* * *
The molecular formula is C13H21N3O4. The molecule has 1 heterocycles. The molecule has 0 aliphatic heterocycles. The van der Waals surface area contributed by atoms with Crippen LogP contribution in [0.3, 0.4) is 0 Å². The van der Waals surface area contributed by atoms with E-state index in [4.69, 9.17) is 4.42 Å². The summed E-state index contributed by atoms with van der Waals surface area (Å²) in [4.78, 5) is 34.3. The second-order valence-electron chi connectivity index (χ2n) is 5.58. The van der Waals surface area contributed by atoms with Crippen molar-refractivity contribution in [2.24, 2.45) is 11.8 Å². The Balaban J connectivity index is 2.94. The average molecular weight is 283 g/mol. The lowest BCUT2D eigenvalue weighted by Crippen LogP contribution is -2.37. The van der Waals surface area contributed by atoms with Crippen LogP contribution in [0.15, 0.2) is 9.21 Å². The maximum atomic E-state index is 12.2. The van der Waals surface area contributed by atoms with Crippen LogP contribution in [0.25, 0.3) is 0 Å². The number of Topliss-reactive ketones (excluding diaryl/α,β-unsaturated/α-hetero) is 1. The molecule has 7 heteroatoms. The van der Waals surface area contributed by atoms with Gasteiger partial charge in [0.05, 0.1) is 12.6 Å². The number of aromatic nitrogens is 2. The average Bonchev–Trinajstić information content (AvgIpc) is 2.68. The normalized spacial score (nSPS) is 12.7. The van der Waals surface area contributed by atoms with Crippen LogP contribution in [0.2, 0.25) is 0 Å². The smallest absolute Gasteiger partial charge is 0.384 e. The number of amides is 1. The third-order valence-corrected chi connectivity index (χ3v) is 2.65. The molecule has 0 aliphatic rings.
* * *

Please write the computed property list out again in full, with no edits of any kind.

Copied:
The molecular formula is C13H21N3O4. The molecule has 1 heterocycles. The molecule has 0 aliphatic heterocycles. The van der Waals surface area contributed by atoms with Crippen LogP contribution in [0.3, 0.4) is 0 Å². The van der Waals surface area contributed by atoms with E-state index in [4.69, 9.17) is 4.42 Å². The summed E-state index contributed by atoms with van der Waals surface area (Å²) in [4.78, 5) is 34.3. The second-order valence-electron chi connectivity index (χ2n) is 5.58. The van der Waals surface area contributed by atoms with Crippen molar-refractivity contribution in [2.24, 2.45) is 11.8 Å². The Balaban J connectivity index is 2.94. The average molecular weight is 283 g/mol. The lowest BCUT2D eigenvalue weighted by Crippen LogP contribution is -2.37. The van der Waals surface area contributed by atoms with Crippen LogP contribution in [0.15, 0.2) is 9.21 Å². The maximum atomic E-state index is 12.2. The van der Waals surface area contributed by atoms with Crippen LogP contribution in [0.25, 0.3) is 0 Å². The number of Topliss-reactive ketones (excluding diaryl/α,β-unsaturated/α-hetero) is 1. The molecule has 7 heteroatoms. The van der Waals surface area contributed by atoms with Gasteiger partial charge in [0.05, 0.1) is 12.6 Å². The number of aromatic nitrogens is 2. The average Bonchev–Trinajstić information content (AvgIpc) is 2.68. The normalized spacial score (nSPS) is 12.7. The van der Waals surface area contributed by atoms with Crippen LogP contribution in [0.2, 0.25) is 0 Å². The smallest absolute Gasteiger partial charge is 0.384 e. The number of amides is 1. The third-order valence-corrected chi connectivity index (χ3v) is 2.65. The molecule has 0 aliphatic rings.